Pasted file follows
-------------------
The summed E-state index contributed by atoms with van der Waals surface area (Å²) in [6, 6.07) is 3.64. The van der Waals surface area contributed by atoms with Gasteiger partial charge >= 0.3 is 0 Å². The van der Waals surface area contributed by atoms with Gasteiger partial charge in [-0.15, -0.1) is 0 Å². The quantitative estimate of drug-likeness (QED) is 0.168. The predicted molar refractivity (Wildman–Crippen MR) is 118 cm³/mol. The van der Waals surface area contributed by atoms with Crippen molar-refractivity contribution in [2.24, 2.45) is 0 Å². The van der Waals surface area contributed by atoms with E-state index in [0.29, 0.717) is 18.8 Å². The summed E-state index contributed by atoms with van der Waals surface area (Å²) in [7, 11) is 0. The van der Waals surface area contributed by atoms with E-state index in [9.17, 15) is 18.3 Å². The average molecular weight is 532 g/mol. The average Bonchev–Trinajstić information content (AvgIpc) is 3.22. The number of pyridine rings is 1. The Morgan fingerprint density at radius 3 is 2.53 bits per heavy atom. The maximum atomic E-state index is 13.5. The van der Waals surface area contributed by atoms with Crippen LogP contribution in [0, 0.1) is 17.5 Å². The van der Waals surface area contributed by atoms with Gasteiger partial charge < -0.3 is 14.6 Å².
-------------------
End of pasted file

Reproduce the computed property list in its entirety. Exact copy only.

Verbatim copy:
The summed E-state index contributed by atoms with van der Waals surface area (Å²) in [6, 6.07) is 3.64. The van der Waals surface area contributed by atoms with Gasteiger partial charge >= 0.3 is 0 Å². The van der Waals surface area contributed by atoms with Gasteiger partial charge in [-0.15, -0.1) is 0 Å². The quantitative estimate of drug-likeness (QED) is 0.168. The predicted molar refractivity (Wildman–Crippen MR) is 118 cm³/mol. The van der Waals surface area contributed by atoms with Crippen molar-refractivity contribution in [2.24, 2.45) is 0 Å². The van der Waals surface area contributed by atoms with E-state index in [0.29, 0.717) is 18.8 Å². The summed E-state index contributed by atoms with van der Waals surface area (Å²) in [7, 11) is 0. The van der Waals surface area contributed by atoms with E-state index in [9.17, 15) is 18.3 Å². The average molecular weight is 532 g/mol. The average Bonchev–Trinajstić information content (AvgIpc) is 3.22. The number of pyridine rings is 1. The Morgan fingerprint density at radius 3 is 2.53 bits per heavy atom. The maximum atomic E-state index is 13.5. The van der Waals surface area contributed by atoms with Crippen LogP contribution in [0, 0.1) is 17.5 Å². The van der Waals surface area contributed by atoms with Gasteiger partial charge < -0.3 is 14.6 Å².